IN THE BEGINNING: THE EARLY DAYS OF RELIGIOUS BELIEFS
by Jaime Reyes
It is 40,000 BCE, and Neanderthals believe in spirit gods. Og is an ancient, exceptionally intelligent Neanderthal. As he sits in his cave sheltered from the vicious storm that rages outside, he knows there must be a better way to survive. Now all he has to do is convince his tribal troupe that he has the answers to their fears and apprehensions.
After he convinces Chief Olo that he can appease the spirit gods and end the storm by performing a ritual he learned from his father, Og puts on a colorful show with rattles, bones, and face paint. When the storm subsides and it becomes evident that Og displays some power over the elements, he begins to receive respect from most tribal members—except the insecure chief, who is threatened by him. But when Og saves the chief ’s life, he makes way for Og to become the tribe’s first fully anointed priest and create a legend whose idea of persuasive idolization will spread throughout the old and new world and carry on into the future.
In the Beginning shares the compelling tale of a Neanderthal man’s journey as he becomes spiritual leader of his clan and passes his knowledge on to his descendants so they can continue to benefit.
Jaime Reyes does a great job with creating a setting and environment for the story. The story is as simple as it is powerful… I would think, In the Beginning, is a good read for younger generations who only begin to ask questions and doubt everything around them.
Reyes has a simple writing style, akin to an old legend such as the Epic of Gilgamesh. The style is very simple, light on dialogue and focused on the action. … there are many detailed battle scenes that narrate the protagonist’s precise thought process in the heat of battle, down to each parry and sidestep.
The book’s premise is intriguing, and the story offers some rewards.
BLUE INK REVIEWS
This story is set in a difficult era to create a work of fiction… As Reyes points out in some of the book’s supplementary material, there’s still so much we don’t know about human life back then.. This took more imagination than most book settings and takes historical fiction to a whole new extreme… However, when a book makes you imagine what the world might have been like a long time before you and I came on the scene, it’s fascinating, indeed.
It’s the greatest story ever told, the origin of our belief in gods—not in just Christianity, Judaism, Hinduism, or any other specific religion but in religion itself… Jaime Reyes, author of In the Beginning, presents an enticing theory in his fictional tale. I loved the idea of a Neanderthal having begun the concept of religion.. The story did not disappoint. The plot is simple yet strong; it makes perfect sense. Every part of this novel, from the history of Neanderthals to tiny moments of character development, play an important role. Reyes does well in planting minor seeds in the readers’ heads only to return to them and make them greatly more significant later on. Better yet, I could not always predict which of these small details would be key a few chapters later. This fact alone is enough to keep the reader going, just to see how a minor character or seemingly mundane event might return with a vengeance.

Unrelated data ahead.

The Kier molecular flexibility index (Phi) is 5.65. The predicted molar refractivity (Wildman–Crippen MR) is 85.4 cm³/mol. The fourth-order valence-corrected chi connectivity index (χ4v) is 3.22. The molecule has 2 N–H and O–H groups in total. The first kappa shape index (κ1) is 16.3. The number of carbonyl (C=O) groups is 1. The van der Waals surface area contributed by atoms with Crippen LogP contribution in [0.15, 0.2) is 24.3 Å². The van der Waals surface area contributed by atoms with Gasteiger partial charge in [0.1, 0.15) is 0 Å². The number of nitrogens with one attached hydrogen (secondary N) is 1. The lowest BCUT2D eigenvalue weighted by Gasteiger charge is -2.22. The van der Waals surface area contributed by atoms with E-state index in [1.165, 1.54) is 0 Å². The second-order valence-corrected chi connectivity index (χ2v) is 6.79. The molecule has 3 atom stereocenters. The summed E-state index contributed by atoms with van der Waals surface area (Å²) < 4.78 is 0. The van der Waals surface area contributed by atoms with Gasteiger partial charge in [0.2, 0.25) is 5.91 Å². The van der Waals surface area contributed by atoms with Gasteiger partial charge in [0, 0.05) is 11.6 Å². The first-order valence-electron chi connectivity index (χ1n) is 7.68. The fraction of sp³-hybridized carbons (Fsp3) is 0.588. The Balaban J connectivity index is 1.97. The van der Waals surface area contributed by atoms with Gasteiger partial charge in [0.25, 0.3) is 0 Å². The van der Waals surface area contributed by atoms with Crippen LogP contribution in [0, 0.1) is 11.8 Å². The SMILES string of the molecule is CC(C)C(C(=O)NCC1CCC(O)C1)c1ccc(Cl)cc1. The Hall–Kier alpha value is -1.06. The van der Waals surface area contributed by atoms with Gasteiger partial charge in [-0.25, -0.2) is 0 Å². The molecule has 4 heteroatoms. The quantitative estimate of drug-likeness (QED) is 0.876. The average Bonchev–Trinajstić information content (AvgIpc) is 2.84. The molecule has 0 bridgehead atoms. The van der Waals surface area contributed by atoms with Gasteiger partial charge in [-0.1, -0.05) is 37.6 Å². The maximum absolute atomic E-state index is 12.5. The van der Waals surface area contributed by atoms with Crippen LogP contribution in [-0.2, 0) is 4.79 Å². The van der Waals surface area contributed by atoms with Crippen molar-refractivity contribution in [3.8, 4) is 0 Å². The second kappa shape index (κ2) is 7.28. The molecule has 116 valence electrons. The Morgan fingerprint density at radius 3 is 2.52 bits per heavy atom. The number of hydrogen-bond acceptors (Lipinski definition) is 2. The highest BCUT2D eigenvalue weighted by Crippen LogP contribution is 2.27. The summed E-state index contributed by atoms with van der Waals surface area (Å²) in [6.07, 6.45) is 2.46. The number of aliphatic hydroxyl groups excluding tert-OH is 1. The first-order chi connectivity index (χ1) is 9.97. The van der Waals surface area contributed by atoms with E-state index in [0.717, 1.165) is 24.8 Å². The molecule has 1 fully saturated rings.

“Reyes’ book is both scholarly nonfiction and enjoyable fable. In postulating the family of Og and its adventures and incremental advances in such crucial necessities as weaponry, food preservation, and construction, he intends to show how not only religion but civilization could have developed. His story will enthrall all thoughtful readers. Importantly, the concepts behind it may comprise material for lively discussions, suggesting that the basis of religion and spirituality grew out of serendipity, active curiosity, and a simple human longing for the understanding and control of natural forces.”
RECOMMENDED BY THE US REVIEW OF BOOKS
At first glance I thought this would be a non-fiction novel about spirituality, but it turned out to be a wonderful fictional account of the beginning of religion. The author envisions the sparks of belief in deities as far back as the Neanderthals. His imagination alone in the creation of gods is enough to keep a reader interested, but it is only one facet of an incredibly interesting read… I think that Jaime Reyes has not yet reached his peak in storytelling. He is a natural and needs only to polish a few structural areas of his writing. I look forward to reading more by this author, and I hope that he will continue to share his imagination with the world. It is hard to place this book in a single genre because it casts such a wide net. While there are some aspects of this book that I didn’t love, I deeply enjoyed the story. In actuality, I would love to see this book adapted into a movie. Until that time, I endorse this book as a fantastically fun read that lays somewhere between fiction and reality and plays with themes of love, violence, and one man’s theory of the origins of religion”
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